CAMP DELTA, Iraq -- Early in the morning hours of May 3, the Lowell, In., native led his squad into the city of Al Karmah during Operation Clear Decision, searching for weapons and insurgents.
Sergeant Greg Zieba and his 1st Squad were part of the joint operation conducted by 3d Battalion, 8th Marine Regiment and the Iraqi Security Forces to root out insurgent activity, bring security to the local community, as they successfully secured the city of Al Karmah.
The battalion successfully searched over 400 houses and 40 businesses. The operation with the Iraqi Security Forces was a success because the operation was conducted safely, insurgents were detained, and the relationship with the local populace improved, setting the conditions for Iraqi self-governance according to Lt. Col. Stephen Neary, 3rd Battalion, 8th Marine Regiment Commander.
The operation began before the sun had risen; helicopters dropped leaflets explaining what the citizens were to do upon the Marines arrival and then the 1991 Lowell High School Graduate’s squad and the rest of 1st Platoon, Company I began their mission searching through many houses and businesses.
Zieba’s and Company I’s house-to-house search was mirrored by Marines with Company L on the opposite side of the city. The companies worked “shoulder-to-shoulder” rooting out insurgents and weapon caches, according to Capt. Brian L. Jenkins, Company L commander.
“We were moving right along with Company I, where sometimes we could look around the corner of a house and see them a block or so over,” Jenkins stated.
The movements of Companies I and L were covered by Weapons Company, which provided constant and steady security on the roads around the city.
“If the enemy were to hit inside the city we could close the city in a heartbeat making sure no one could enter or leave while the rifle companies tracked down the insurgents,” Capt. Ed Nevgloski, Weapons Company commander, explained.
As Zieba and his fellow Marines continued the search for weapons or anti-coalition propaganda, Iraqi citizens went to the Civil-Military Operations Center to submit their claims for the damage caused to their homes or business.
“During an operation like this, with all the locks that are cut and doors damaged, we see a lot of claims for those type of things,” explained Capt. Rick Belliss, the Judge Advocate General representative at the CMOC, and Albany, N.Y., native.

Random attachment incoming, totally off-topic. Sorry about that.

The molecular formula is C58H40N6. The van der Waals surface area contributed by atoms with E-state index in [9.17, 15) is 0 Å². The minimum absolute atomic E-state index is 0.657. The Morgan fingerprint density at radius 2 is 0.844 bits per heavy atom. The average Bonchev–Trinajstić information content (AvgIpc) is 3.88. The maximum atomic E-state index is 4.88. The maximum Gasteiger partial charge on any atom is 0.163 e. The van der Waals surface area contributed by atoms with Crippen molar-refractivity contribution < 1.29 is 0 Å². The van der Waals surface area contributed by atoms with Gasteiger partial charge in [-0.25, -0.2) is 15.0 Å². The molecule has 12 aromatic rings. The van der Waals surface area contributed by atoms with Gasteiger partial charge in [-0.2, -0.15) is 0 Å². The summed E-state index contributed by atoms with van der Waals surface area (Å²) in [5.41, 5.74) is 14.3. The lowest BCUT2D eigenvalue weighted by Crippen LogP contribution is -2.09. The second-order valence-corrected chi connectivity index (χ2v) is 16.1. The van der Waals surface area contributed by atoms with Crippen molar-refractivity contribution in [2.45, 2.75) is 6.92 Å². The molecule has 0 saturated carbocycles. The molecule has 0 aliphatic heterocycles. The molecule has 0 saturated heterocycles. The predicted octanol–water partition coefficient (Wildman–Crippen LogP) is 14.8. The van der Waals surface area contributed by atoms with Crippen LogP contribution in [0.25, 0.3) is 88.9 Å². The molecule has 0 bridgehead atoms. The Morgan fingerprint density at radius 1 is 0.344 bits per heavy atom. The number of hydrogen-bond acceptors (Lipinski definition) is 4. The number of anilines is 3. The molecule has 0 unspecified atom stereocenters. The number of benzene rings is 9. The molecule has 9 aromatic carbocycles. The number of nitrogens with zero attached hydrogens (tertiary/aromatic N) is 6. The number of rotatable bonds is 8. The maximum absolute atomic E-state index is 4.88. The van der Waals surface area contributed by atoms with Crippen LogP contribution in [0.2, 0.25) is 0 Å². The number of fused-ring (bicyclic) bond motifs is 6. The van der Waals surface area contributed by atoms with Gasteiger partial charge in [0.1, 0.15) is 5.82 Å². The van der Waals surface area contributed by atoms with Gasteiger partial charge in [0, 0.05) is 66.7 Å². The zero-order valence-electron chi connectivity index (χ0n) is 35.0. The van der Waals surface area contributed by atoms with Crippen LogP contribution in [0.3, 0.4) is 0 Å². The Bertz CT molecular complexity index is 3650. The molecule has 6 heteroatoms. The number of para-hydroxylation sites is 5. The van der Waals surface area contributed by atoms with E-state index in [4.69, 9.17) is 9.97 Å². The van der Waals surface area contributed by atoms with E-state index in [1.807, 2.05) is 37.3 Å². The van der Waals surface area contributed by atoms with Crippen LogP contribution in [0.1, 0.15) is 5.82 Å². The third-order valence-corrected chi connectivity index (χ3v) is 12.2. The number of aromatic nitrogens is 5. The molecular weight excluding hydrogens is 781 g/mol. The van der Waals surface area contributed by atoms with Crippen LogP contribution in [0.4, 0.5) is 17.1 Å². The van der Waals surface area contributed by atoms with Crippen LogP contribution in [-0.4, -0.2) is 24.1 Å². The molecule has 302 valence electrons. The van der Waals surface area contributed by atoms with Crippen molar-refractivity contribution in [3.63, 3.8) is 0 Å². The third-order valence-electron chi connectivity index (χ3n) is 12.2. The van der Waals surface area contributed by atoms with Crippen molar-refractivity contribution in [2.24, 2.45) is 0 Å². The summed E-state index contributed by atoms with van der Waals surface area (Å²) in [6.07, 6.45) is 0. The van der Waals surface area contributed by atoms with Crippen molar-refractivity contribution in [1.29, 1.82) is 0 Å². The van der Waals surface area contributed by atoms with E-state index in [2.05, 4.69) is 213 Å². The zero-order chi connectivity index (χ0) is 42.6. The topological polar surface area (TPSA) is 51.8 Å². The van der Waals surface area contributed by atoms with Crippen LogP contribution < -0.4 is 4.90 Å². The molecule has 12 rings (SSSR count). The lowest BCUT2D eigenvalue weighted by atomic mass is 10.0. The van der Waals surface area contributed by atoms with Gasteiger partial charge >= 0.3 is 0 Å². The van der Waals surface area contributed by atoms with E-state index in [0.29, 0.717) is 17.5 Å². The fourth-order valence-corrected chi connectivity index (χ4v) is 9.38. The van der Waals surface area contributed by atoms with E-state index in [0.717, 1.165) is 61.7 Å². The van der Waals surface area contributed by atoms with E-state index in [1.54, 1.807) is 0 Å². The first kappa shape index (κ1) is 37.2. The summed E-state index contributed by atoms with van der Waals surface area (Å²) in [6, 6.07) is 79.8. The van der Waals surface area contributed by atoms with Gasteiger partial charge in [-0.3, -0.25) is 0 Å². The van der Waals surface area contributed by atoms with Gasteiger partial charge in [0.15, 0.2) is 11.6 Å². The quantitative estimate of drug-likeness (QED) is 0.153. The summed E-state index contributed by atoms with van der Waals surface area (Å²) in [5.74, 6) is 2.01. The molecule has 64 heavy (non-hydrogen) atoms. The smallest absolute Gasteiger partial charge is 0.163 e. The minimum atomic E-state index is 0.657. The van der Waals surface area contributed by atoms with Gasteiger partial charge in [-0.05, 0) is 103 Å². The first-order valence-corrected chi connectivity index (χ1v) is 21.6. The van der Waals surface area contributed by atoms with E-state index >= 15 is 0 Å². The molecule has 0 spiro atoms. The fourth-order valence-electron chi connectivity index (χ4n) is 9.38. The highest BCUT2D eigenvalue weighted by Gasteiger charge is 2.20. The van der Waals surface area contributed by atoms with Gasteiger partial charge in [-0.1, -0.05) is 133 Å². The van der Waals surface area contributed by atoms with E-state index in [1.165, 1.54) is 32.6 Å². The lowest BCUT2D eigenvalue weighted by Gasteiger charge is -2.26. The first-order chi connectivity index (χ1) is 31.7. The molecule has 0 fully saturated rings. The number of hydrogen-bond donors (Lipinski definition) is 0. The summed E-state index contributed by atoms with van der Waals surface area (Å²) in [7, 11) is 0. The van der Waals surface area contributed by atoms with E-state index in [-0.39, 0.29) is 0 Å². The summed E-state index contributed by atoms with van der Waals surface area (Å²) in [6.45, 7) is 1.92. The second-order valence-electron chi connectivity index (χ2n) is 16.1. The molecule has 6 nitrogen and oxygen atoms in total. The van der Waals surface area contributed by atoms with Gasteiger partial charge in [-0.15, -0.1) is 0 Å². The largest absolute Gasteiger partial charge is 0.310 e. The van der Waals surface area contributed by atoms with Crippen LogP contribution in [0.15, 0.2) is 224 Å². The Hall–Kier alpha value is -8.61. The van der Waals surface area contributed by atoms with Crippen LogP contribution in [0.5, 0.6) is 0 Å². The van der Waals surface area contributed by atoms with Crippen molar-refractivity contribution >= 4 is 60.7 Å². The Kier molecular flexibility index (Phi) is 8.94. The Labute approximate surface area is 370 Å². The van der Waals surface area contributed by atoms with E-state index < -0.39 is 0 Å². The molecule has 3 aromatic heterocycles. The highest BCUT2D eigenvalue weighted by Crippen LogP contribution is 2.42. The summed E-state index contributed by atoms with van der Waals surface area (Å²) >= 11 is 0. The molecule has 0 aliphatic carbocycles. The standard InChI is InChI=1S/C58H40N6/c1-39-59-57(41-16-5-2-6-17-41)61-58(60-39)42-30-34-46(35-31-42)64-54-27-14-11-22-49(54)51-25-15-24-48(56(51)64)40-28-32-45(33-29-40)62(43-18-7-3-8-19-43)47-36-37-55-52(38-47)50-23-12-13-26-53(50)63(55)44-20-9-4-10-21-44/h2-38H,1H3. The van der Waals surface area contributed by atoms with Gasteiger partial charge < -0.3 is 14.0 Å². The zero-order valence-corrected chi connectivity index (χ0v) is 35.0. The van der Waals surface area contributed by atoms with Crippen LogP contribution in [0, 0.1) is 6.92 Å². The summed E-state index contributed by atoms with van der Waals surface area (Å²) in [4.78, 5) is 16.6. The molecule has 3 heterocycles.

Still, Zieba ensured Marines followed proper procedures so damages would be minimal. Leadership and proper supervision during the operation led to minimal claims from Iraqis and an overall successful operation.
“Every time I brief them before a patrol, I harp on professionalism in everything we do,” Zieba said. “I use the maturity I have gained over the years to help the younger Marines become more professional when we are conducting the searches of homes and businesses.”
They continued for two days searching every building and making sure no area was left unchecked.
“The first night we didn’t stop until about 11 p.m., and when we stopped security was posted and the corpsmen came around and checked everyone,” Zieba stated. “We were able to get a few hours of sleep before we soon headed back out on patrol at 5 a.m.”
The second day of operations was just as intense, yet very rewarding for the Marines. The companies were given bottles of water, stuffed animals, and soccer balls from 5th Civil Affairs Group to pass out to children in the streets.
“We passed out the toys while we were out clearing houses, giving us a chance to teach the parents more about us and who we are through their children,” Jenkins explained.
The efforts Zieba and his fellow Marines of the battalion and Regimental Combat Team 8 made in Operation Clear Decision assisted in the stabilization and security of the community here while disrupting insurgent activity in the area.
According to Zieba, they were able to get the mission accomplished successfully with no casualties and uphold a good relationship with the people of the city during the entire operation.